Photographers learn historic 19th-century photographic process at UA Little Rock

Photo by BENJAMIN KRAIN â??06/14/19--.UA Little Rock photography instructor Joli Livaudais, left, works with participates of a Gum Bichromate Printing Summer Intesive Workshops in Art. Students, teachers and artists attending the workshop were taught the historical process of printing color photographs in the darkroom using a gum bichromate process. Watercolor pigments allows for custom colors which give the artist complete control over the color palette. Full color is achieved with multiple, hand-applied layers similar to screen printing

Erasto Carrananza, a photographer since 1989, has been studying historic photographic processes for more than 15 years. 

“I’m in the middle of my master’s degree in visual arts, and this is one of the four historic photographic processes that I want to use in my final project,” Carrananza said. “That is why I am here to learn this process.”

The former architect traveled from his home in Monterey, Mexico, to learn how print photographers use the chemical cyanotype process, a non-toxic, historical light-based printing process discovered in 1842.

Joli Livaudais, assistant professor of photography, taught a week-long workshop on the process June 10-14 in the Windgate Center of Art and Design. The workshop is part of UA Little Rock’s artWORKS Artist Workshops Series, which provides a learning community dedicated to creativity and growth through the making and understanding of the visual arts.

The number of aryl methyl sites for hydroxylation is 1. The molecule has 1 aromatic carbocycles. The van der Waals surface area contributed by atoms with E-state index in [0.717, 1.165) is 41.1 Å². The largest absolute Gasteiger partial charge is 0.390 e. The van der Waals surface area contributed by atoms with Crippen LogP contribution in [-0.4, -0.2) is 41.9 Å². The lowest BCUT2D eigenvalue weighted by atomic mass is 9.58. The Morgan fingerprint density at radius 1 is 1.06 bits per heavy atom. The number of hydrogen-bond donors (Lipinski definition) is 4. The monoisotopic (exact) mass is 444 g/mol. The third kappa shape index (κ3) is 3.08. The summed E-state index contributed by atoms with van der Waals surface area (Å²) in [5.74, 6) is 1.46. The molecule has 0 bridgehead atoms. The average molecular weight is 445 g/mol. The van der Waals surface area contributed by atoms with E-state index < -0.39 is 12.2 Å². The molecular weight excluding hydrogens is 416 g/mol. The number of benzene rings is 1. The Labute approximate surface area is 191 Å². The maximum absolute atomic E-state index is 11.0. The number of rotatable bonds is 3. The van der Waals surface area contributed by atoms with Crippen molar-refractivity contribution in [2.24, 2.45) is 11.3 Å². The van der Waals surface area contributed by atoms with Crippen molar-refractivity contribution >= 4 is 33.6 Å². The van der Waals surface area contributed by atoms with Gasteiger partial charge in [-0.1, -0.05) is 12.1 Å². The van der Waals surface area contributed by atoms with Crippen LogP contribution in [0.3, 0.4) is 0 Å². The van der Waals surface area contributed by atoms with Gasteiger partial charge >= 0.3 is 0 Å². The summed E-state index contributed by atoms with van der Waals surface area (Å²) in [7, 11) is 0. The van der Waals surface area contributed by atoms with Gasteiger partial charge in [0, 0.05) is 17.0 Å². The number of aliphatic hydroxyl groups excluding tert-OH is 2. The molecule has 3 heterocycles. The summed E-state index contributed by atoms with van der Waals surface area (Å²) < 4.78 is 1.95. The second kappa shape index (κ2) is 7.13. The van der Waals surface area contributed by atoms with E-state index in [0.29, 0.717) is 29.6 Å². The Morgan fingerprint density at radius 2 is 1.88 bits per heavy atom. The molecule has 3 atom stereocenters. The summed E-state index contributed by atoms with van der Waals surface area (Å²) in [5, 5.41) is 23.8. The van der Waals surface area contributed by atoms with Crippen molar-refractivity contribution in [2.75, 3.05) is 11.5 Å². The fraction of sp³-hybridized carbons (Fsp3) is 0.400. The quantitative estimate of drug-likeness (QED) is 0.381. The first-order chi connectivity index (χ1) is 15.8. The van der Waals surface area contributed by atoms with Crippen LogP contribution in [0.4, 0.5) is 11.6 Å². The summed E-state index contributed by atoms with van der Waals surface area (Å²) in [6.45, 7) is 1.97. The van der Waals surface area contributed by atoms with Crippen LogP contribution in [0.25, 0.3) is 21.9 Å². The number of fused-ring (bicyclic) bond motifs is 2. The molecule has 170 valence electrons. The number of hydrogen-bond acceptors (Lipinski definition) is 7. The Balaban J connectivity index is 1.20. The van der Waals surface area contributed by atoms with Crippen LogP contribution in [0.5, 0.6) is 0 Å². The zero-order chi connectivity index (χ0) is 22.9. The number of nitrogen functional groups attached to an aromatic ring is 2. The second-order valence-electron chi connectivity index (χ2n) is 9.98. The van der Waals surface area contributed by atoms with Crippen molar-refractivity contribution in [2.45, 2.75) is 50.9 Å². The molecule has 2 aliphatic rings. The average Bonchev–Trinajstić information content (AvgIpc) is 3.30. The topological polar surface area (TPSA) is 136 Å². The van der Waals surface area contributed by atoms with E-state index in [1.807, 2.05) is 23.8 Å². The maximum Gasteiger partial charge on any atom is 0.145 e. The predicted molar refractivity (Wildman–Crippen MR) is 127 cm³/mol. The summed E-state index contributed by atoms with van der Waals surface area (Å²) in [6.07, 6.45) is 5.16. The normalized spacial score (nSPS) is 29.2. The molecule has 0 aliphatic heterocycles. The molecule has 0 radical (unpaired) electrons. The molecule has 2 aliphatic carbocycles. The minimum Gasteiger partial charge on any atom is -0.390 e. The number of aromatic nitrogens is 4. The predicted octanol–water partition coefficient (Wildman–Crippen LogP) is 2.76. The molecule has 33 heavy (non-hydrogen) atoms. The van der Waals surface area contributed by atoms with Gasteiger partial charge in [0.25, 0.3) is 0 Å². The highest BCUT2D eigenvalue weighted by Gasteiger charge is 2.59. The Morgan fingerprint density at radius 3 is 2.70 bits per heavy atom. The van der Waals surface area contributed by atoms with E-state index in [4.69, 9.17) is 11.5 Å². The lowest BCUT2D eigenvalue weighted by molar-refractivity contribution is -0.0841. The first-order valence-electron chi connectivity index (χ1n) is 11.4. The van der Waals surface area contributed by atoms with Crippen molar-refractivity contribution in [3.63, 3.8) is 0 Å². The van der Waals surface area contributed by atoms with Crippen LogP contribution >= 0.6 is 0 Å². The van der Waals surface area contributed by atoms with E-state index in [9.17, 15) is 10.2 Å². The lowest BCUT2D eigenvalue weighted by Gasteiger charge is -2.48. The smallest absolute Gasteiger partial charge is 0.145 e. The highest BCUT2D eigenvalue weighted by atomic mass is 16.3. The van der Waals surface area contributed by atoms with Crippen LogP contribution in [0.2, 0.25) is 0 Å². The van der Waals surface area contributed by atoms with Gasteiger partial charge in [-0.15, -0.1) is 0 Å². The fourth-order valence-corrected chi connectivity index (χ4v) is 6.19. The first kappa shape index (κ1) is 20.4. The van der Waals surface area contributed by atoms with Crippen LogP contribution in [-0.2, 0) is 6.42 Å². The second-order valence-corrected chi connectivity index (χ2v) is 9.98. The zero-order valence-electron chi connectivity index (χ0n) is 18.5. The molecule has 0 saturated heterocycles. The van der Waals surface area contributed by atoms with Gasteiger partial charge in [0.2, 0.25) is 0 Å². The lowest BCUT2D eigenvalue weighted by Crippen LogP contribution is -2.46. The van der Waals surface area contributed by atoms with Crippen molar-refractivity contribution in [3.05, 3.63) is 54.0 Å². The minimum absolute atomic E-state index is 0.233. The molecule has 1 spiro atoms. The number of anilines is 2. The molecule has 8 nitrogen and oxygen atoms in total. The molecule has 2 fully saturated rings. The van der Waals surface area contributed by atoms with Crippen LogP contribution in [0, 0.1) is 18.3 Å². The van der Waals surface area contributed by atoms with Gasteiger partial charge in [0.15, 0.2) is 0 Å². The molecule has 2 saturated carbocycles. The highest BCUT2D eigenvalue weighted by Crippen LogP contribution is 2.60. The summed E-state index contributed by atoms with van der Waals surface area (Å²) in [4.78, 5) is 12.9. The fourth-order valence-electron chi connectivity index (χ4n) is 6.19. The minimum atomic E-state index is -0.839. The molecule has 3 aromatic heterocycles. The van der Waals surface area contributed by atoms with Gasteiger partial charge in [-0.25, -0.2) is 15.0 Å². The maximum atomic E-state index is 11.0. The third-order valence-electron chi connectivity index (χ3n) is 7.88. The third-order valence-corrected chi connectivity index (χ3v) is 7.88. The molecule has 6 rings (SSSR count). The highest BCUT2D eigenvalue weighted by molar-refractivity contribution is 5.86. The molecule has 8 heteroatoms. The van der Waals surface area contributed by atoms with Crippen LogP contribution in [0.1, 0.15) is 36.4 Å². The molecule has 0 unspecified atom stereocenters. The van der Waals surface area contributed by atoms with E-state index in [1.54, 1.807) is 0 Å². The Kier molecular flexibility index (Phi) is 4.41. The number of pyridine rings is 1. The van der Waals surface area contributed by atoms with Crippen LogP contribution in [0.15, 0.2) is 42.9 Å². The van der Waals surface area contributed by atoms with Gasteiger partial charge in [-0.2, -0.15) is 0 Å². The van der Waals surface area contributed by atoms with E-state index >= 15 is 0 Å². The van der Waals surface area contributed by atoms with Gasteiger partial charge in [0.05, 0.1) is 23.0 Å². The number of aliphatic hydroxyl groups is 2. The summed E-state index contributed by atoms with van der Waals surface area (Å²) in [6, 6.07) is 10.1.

This simple and inexpensive technique yields gorgeous handmade prints in Prussian blue and has many options for toning and manipulation of the final print,” Livaudais said.

Carrananza’s desire to learn historic photographic processes stems from his desire to preserve these dying arts for the next generation. 

“In 2000, digital photography took flight,” he said. “I don’t like digital photography because I like to use film. At that time, I started to seek printing processes back in the early days of photography. The main reason to learn these processes is to reach the younger generation and not lose the information over time. If just one student learns the process, it’s a win.”

Melissa Gill, a professor of drawing and printmaking at Hendrix College, was inspired to learn the chemical cyanotype process after seeing her students use it.

Workshop participants develop photographs in a darkroom at the Windgate Center of Art and Design using a 19th-century photographic process. Photo by Ben Krain.
Workshop participants develop photographs in a darkroom at the Windgate Center of Art and Design using a 19th-century photographic process. Photo by Ben Krain.

“I’ve seen my students use this process at Hendrix, and I thought it was so beautiful that I wanted to learn it,” Gill said. “This is working with layers of color, and that is exactly how a printmaker works. I wanted to see how this process could inform my work. Now that I know how it works, I can better advise my students who do this work.”

Dave Erickson, a commercial photographer and drone pilot from Milwaukee, traveled from Wisconsin with a friend to attend the workshop. The two have plans to set up a darkroom when they get back to explore the chemical cyanotype process as a hobby. 

“I’ve always had a varied, robust interest in photography,” Erickson said. “I have a lot of respect for people who have mastered this process. There is a lot of artistry involved. It’s not as clean cut as just developing a photograph. It takes a lot of patience.” 

In the upper right photo, UA Little Rock professor Joli Livaudais, left, works with participants of a week-long art workshop on the chemical cyanotype process. Photo by Ben Krain.

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